The Misguided Media Debate of Lab Leaks

Donald John Trump and his minions, needing a scapegoat for their own miserable efforts against the pandemic, decided to blame China. Before that point, there had been adamance that China was doing a great job. Donald John Trump sang China’s praises in that horrid falsetto he always put on. But once it was clear he hadn’t acted, that people were dying, that cases were rising, he changed his tune.

The extremists cooked up their contradictory theories that it was all a hoax, also a plot, and finally an industrial accident at a lab in Wuhan, China. And now, a year and a half later, the media is suddenly intrigued by the possibility of a lab leak, in one form or another. There is debate whether it was overlooked because Donald John Trump is a lying schmuck, whether a mistake was made in not championing a theory for which there remains no real evidence.

Investigate, I say. Let the origin be investigated. I don’t recall anyone serious saying we shouldn’t investigate! So investigate! But on the matter of the 6 January Capitol attack, there is an extremist faction that does not want to investigate. Funny, that. I don’t hear the media wondering much about that. They squirm over something everyone does want investigated, but they offer yawns of acceptance at something that must be investigated, because Republicans don’t want to. Media bias? What’s that?


There are two things to keep in mind about the lab leak theory. First, it doesn’t matter much. Second, it should still be investigated. We need to know the origin of the virus for several important reasons that don’t matter that much. We need to know to help develop the ability to track disease to its origins, to help us understand how diseases cross species and how their behavior in one species may or may not predict the behavior in another. There are very good epidemiological reasons, medical reasons, to hunt this thing down.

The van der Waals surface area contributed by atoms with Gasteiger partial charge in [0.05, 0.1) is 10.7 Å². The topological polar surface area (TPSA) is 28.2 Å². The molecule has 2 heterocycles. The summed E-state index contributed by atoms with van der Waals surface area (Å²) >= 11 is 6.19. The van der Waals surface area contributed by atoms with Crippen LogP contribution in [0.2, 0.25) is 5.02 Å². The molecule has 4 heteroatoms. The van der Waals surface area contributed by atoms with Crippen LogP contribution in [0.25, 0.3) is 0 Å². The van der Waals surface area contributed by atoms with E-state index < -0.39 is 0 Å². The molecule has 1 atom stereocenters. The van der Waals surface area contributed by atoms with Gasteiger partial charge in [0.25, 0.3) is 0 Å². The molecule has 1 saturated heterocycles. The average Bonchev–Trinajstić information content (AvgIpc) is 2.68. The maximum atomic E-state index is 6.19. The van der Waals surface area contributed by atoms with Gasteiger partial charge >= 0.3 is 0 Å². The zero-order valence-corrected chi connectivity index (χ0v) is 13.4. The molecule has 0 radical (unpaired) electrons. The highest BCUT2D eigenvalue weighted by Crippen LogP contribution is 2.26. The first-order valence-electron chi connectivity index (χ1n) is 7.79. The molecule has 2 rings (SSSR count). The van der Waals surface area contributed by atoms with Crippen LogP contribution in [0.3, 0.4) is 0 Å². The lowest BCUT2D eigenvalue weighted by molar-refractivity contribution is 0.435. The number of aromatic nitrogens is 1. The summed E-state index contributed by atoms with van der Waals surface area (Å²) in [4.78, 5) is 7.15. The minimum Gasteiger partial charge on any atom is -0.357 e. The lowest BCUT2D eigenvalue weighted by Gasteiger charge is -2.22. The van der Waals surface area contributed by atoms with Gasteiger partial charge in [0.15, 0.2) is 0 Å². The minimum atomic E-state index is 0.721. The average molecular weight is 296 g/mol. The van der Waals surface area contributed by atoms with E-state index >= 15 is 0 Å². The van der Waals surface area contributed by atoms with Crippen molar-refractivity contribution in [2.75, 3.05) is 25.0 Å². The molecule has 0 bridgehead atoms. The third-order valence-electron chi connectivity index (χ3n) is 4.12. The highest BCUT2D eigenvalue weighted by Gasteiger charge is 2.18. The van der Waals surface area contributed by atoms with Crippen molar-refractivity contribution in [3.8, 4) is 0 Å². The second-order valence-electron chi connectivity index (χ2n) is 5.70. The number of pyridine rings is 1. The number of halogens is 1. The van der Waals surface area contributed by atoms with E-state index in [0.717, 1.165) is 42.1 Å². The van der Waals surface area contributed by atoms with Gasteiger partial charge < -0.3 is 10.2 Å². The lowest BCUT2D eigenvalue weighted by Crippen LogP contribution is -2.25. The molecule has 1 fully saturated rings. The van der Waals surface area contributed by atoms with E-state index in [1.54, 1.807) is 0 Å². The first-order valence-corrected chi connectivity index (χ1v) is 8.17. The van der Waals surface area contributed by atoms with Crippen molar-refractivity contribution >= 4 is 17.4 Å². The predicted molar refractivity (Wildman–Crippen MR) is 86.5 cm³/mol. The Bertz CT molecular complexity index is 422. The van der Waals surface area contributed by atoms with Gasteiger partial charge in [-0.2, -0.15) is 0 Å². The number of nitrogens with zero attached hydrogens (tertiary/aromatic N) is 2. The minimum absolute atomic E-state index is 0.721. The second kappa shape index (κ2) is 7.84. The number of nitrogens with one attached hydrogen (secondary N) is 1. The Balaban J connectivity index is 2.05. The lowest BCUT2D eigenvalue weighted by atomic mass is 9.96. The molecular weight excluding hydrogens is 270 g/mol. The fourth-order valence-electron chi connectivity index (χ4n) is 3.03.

And we do need to know if it was a lab leak. Particularly, if there were, the manner it escaped, as it’s always possible that it wasn’t shoddy protections of a lab that allowed it out. It’s possible the lab designs and protocols need specific improvements.

But that’s also why it doesn’t matter: anyone who has lived through these past months upon months should be able to tell you that we should treat the pandemic as though it both were and weren’t caused by a lab leak. Both are plausible scenarios for future pandemics. Both cases require some overlapping and some different defenses. We must do both things, regardless of whether this particular plague was brought direct from nature or by way of a laboratory.

We do need to continue to improve infectious disease containment in labs, to make it less likely that one could escape while still allowing for the vital research to help us detect and predict disease and to defend humanity against it.

We also need to improve our surveillance of pathogens in nature, for much the same reasons, but in very different places. Most of nature doesn’t live in our laboratories, and so you need field surveillance and a different set of skills.

But if the investigation into the virus finds one answer or the other, we should still act as if both were true! It’s a false debate, it’s a bunch of media jerks thumping their chests trying to show what kind of hot shits they are while doing nothing productive.